Kent State Public Health Students, Alumna Use GIS Mapping to Monitor Risk Factors in Kenya
It takes a flight of nearly 20 hours to get from Ohio to Nairobi, Kenya, where students and an alumna from Kent State University’s College of Public Health are making an impact on the lives of people who reside in the slums.
The team is collaborating on a project that uses a geographic information system (GIS) to analyze risk factors in communities in Kenya.
With help from Andrew Curtis, Ph.D., professor of geography and co-director of the GIS and Health and Hazards Lab at Kent State, current Ph.D. candidates Sandra Bempah and Lorriane Odhiambo, and master of public health student Alka Pandit, are using geographic techniques to provide a different context of prevailing health issues in Mathare, Kenya.
The Mathare slum is well-known for sanitation problems, water access and the challenges associated with access to basic social amenities. This team of students is using their work in GIS to provide a deeper understanding of these issues and to work toward a higher quality of life for the people living there.
The team is currently collecting data through spatial videos (SV) and spatial video geonarratives (SVG), which are novel mapping approaches developed by Dr. Curtis, to obtain fine scale data enriched by the perspective of residents describing the health issues that impact their community. The cameras can collect data using a variety of approaches, including on foot and by car, bike, motorbike or even boat.
“While these two techniques involve the use of GPS-enabled cameras, SVG has the added advantage of including interviews, too,” Ms. Bempah says. “So, with SVG, we have a community member narrate their ‘story’ about the health problem, while we simultaneously take video of the environment.”
During data analysis, the team digitizes environmental risk factors, such as trash, stagnant water, open drains and other factors that contribute to infectious diseases.
“There are a lot of risk factors for infectious disease — children playing in mud, street vendors located close to trash and sewage sites and stagnant water,” Ms. Bempah says. “We feel that through our risk analysis of these locations, we gain a better understanding of infectious disease epidemiology.”
Ms. Odhiambo, who is a national of Kenya, originally spearheaded the data collection process in 2013. She says she identifies with the challenges in an environment like the Mathare slum.
“I went to school near Mathare,” Ms. Odhiambo says. “I saw some of the problems that people were faced with every day; and today, some of these preventable environmental issues still remain.”
After Ms. Odhiambo set up the framework for the data collection, Ms. Bempah decided to revamp the project after she enrolled in the Ph.D. program in geography and had access to the data through the GIS Health and Hazards Lab.
“Growing up, I’ve always been interested in art and science,” Ms. Bempah says. “GIS is the best field to apply both. I’m a visual person, so GIS really helped me to hone my skills.”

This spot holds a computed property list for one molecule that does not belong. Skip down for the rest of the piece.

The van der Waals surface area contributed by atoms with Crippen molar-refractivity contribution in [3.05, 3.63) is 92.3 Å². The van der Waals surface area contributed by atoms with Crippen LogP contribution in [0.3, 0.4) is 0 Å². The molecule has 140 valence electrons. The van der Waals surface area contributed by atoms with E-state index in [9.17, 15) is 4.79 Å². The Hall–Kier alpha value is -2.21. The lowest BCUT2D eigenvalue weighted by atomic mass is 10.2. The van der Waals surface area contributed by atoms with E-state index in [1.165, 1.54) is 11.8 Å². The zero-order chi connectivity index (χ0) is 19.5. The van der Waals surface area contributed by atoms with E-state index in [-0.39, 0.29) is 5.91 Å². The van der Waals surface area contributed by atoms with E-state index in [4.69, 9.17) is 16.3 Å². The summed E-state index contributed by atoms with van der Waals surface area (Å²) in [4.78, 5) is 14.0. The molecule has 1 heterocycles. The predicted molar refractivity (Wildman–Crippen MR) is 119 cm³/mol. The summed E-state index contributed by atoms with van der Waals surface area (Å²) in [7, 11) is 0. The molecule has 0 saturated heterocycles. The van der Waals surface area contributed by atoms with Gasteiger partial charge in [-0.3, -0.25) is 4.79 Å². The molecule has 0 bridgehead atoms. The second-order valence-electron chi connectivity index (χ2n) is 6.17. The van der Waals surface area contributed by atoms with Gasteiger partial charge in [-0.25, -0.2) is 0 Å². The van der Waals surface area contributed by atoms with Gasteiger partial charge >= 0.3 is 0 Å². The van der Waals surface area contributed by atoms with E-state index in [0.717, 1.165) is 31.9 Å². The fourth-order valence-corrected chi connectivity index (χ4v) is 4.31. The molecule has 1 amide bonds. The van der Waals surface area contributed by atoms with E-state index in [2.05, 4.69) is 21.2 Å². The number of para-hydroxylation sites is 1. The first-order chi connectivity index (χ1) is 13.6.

As a national of Ghana, another developing country, Ms. Bempah says she could easily relate with Ms. Odhiambo's passion for the project.
“Having come from such a place, where the risk factors are so high, I can relate to the work I’m doing,” she says. “And I feel that we can make an environmental impact.”
The team is now in collaboration with Dr. Amy Robyn Krystosik, a Ph.D. graduate from Kent State’s College of Public Health, who is currently in Kenya working on her postdoctoral fellowship with Stanford University.
“When I started working on this project in Kenya, I thought of Dr. Curtis because we have a lot of data on arboviruses in four locations in Kenya, and we wanted to have a better environmental context on what the risk factors are for transmission,” Dr. Krystosik says. “So I reached out to him, and we started working on a collaboration.”
Dr. Krystosik is working in Kwale County in Kenya as part of an ongoing longitudinal study (2014-2018) of arboviral transmission in healthy communities and a new intervention project that focuses on children in schools and mothers at home to try to understand and reduce risk factors for disease vector abundance.
“The idea is to measure the impact of our intervention and to give environmental context to intervention efforts as a whole,” Dr. Krystosik says. “So it’s just adding another layer to the ongoing projects.”
For the Mathare slum project, the team has data collected from 2013 to 2015, and has continued to collect data since last December. At the moment, Ms. Bempah says they are collecting only data from spatial videos but are looking forward to start collecting spatial video geonarratives to provide a deeper context to the problem and serve as a motivation for financial sponsorship to start potential interventions.
Dr. Krystosik says that through this work, she believes that she and others can make effective change.
“When you look around our environment, there is a lot of inequalities,” Dr. Krystosik says. “This can be based on your socioeconomic status, your race, your gender — and I don’t think that’s right. We can do better. If we study the problem, collect data and report, we can affect policy makers’ decisions on where to put their resources and make change over time.”